This week's quarterly meetings for the 30 MLB owners will double as a retirement party for Bud Selig, whose 23-year tenure as commissioner officially ends Jan. 25.
Selig will remain on baseball's payroll, however, reportedly earning a $6-million annual salary in a commissioner-emeritus role, so it's abundantly clear the extent to which he was appreciated by his colleagues.
Much of that has to do with the game's financial growth under Selig, particularly the lucrative television and advanced media packages. But Selig also presided over landmark changes in how baseball is played between the lines, the two biggest being the evolution of stricter PED testing and expanded video review.
More changes could be implemented in the very near future, shortly after Selig steps down and commissioner-elect Rob Manfred takes over. The next frontier appears to involve pace-of-game rules, a number of which will be discussed at this week's meetings.
Initially, Selig was reluctant to bend on expanded replay, labeling himself a traditionalist who worried about tampering with the age-old umpiring dynamic. But he eventually realized it was better to avoid the public messiness of obviously blown calls than stick with an antiquated way of doing things.
The pace-of-game situation is a different matter, but also a modern problem, as MLB has to concern itself with shorter attention spans and a more competitive landscape for sports programming. MLB used the Arizona Fall League this year to test-drive six rules with the hope that a few could be implemented by Opening Day this season.
The owners might determine this week a set of rules that makes sense, and then come up with a proposal for the players association, which also must give its approval. The new rules seem to be working in the AFL. In 2013, the average AFL game lasted 2 hours, 52 minutes. This year, at the Salt River ballpark used for the experiment, the games were a full 10 minutes shorter at 2:42.
One of the more radical concepts involved a 20-second pitch clock, which was posted in both dugouts, along with behind home plate and the outfield, like the NFL does in each end zone with its own play clock. The pitcher had 20 seconds to begin his motion, thereby resetting the clock and avoiding an automatic ball.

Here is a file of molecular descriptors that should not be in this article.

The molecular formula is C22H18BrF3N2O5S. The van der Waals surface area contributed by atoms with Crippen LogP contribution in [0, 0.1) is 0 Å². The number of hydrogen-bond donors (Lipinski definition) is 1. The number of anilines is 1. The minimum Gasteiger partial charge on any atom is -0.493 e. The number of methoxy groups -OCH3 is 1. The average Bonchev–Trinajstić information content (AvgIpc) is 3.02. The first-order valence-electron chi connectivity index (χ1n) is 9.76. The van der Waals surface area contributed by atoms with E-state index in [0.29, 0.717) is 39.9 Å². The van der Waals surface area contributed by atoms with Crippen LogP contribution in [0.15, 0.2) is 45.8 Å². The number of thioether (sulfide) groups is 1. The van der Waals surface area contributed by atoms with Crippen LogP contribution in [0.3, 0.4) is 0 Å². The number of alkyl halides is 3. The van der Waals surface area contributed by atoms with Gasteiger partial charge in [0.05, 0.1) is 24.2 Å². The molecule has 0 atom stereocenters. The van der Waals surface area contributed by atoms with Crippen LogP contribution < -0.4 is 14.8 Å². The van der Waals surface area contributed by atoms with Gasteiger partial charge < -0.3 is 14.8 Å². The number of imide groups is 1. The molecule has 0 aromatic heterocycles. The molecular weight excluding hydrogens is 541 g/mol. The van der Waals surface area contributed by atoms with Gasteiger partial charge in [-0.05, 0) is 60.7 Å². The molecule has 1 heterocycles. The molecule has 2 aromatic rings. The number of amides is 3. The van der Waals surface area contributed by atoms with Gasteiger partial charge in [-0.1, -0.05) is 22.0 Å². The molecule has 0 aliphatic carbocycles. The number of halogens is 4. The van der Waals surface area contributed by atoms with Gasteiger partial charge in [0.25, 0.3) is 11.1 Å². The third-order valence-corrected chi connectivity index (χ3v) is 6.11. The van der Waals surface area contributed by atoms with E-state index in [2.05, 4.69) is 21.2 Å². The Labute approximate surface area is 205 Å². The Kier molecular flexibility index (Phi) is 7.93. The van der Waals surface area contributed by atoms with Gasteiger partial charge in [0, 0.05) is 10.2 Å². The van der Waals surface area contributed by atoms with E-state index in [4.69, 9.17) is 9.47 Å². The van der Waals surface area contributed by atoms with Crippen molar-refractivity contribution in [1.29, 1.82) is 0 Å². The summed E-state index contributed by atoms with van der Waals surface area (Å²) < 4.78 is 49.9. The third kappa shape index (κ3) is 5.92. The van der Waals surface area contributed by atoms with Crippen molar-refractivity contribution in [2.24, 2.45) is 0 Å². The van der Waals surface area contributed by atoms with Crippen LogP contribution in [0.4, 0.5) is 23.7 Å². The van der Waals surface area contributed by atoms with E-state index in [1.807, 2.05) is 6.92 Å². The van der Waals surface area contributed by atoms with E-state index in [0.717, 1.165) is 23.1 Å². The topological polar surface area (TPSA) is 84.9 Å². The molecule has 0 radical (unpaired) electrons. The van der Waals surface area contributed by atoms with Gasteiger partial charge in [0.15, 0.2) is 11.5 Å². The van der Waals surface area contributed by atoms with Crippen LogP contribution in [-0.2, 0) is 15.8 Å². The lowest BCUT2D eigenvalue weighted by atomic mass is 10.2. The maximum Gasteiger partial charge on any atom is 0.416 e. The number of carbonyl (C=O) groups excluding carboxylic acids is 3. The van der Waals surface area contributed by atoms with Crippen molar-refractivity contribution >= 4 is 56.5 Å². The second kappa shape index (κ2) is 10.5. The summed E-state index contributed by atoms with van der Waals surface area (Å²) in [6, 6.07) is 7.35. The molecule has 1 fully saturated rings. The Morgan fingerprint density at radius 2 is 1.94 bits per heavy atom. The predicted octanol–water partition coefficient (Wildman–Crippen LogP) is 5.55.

Though it was effective in the AFL, it could be too much of an adjustment, too quick, for major-league pitchers, who tend to be creatures of habit.
Another rule that could face resistance is the AFL mandate of keeping at least one foot in the batter's box during each at-bat, except in the case of foul balls or avoiding inside pitches. Eventually, after more reinforcement in the minors, that could become a seamless transition. But too many established players could take issue with it.
The AFL also experimented with the no-pitch intentional walk -- just having the manager call for it from the dugout rather than throw four balls -- along with a maximum of three timeouts pertaining to mound conferences for either a manager or player per game. The AFL put additional 2-minute, 30-second clocks on pitching changes and the between-inning time period, with either strikes or balls as penalties. The complication at the MLB level, however, would involve the length and frequency of TV commercial breaks, which are as important to the sport as the all-stars who play it.
The owners could come up with a plan in the next two days to address those issues, as well as further refinements to replay -- such as avoiding the manager's time-consuming walk on challenges -- and the controversial Rule 7.13, otherwise known as the collision rule. Joe Torre, who recently received the glossier title of MLB's chief baseball officer, has talked in the past about revisiting some of the language with each of those rules and could push this week in Arizona for changes for the upcoming season.